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Bill Kaderly Gallery - the Best Kept (Fun) Secret in Gila!

575-535-2897 ~ PO Box 363 ~ Gila NM  88038

D e s e r t   E x p o s u r e                                 August 2012 Creative Pursuits

Garden of Earthly Delights

Gila artist Bill Kaderly Turns Wood and Rocks into Fanciful Folk-Art Creations

by Rebecca Fitch

New Mexico is known as the Land of Enchantment for many reasons, but none as unexpected as what one finds in the tiny village of Gila, off scenic Hwy. 180. There, in the midst of the desert hamlet, looms a large and conspicuous purple adobe wall with a vibrant neon-green "Gallery" sign beckoning passersby to stop — or, at the very least, slow down — long enough to notice the colorful and playful artwork of Bill Kaderly. 

Kaderly, 69, a retired upholsterer from Ojai, Calif., has managed to carve out a niche for himself as a New Mexico visual artist and friend of nature. He makes almost daily treks in the Gila riverbed and nearby mountains to retrieve free material for his art: cottonwood, pecan and willow roots and logs, stones and other material exposed by heavy floods and rains. Most people would simply pass them by, considering the dead wood nothing more than trash or possible firewood. But in Kaderly's hands each unique piece of root, wood or stone has the potential to become a whimsical work of art that one might find in the make-believe worlds of Alice in Wonderland, Willie Wonka or the Wizard of Oz.

"If it can't outrun me, it's gonna become art," Kaderly muses. "Mother Nature actually does the piece; I just finish it for her. If I don't do something with it, the next flood will take it to Arizona."

Kaderly's gallery is filled with "found" art: neon-colored masked wood, stone and citrus-peel figures and wooden sculpted creatures inspired by nature and science fiction. Some of his pieces move, gyrating provocatively to the music of the wind. Other pieces, which he refers to as his "audience," hide behind colorful masks, sunglasses and hats, some with obvious sexual undertones, others impishly smiling or displaying long, red tongues that would make Gene Simmons of KISS fame cringe with envy.

Everything about Kaderly's work reflects his sense of humor and use of color.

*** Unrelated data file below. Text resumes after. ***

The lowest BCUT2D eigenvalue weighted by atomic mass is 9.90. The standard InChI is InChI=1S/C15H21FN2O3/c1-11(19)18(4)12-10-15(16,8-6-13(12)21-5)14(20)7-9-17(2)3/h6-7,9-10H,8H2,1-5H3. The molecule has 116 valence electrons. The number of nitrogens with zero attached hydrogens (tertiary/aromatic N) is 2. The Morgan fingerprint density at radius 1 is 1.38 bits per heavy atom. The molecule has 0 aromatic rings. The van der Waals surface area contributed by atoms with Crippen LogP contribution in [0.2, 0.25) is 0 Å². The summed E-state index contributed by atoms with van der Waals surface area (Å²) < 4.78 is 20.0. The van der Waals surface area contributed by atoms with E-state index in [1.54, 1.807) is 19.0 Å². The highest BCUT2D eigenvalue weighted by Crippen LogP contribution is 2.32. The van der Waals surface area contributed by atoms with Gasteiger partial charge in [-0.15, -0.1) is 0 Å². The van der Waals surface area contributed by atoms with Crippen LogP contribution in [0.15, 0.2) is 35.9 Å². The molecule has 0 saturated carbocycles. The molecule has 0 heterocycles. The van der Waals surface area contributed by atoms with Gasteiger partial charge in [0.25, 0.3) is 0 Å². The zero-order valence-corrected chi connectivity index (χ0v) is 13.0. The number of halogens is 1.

"I am a self-learned artist, and by that I mean I have not been taught anything. I'm not teaching myself and I haven't studied art, but I am learning by doing. I always tell anyone who asks that I have an AA Degree — Accidental Artist," Kaderly says jokingly.

Kaderly stumbled upon his artistic abilities after working 42 years as an upholsterer. He did his upholstery work mainly outdoors, as he does now at his gallery. He enjoyed picking and eating oranges from his neighbors' orange trees, and noticed the citrus peels took on a life of their own once they dried in the hot California sun.

"I began playing with the citrus peels, and started making masks — faces seemed to be right there in the dried peels," he says.

The next thing he knew, he had a small collection, which he shared with some friends who were artists, and he was invited to show his work at the local gallery in Ojai. The theme was masks, and Kaderly sold his first piece of artwork made from citrus peels for $75.

"After that I was hooked," he says. "I was told by my artist friends that being a furniture upholsterer was art because it involves color and making things with my hands. I had never thought of my work that way. As for having artistic talent, I was very surprised. It might have been there all my life, but I'd had no chance to explore it until I was in my mid-50s."

Still, he says he has trouble thinking of himself as an artist because he has so much fun doing it. "I have great respect for artists, especially if they are working in their art to make a living for their family."

Having bona fide artists calling him an artist and encouraging him to explore his creative side furthered his enthusiasm about the work he was doing, Kaderly says.

"I think it might be hard for some artists to get as much pleasure out of their art as I do mine," he adds. "It is a great source of pleasure for me. How many people can say they can live with what they have created, whether it's art or their own life?"

That first success led to him making more masks and flowers from citrus peels — "doodling," he called it. Later, he fashioned spiders from dried banana peels, relying on his skills as an upholsterer to further his newfound love of creating art.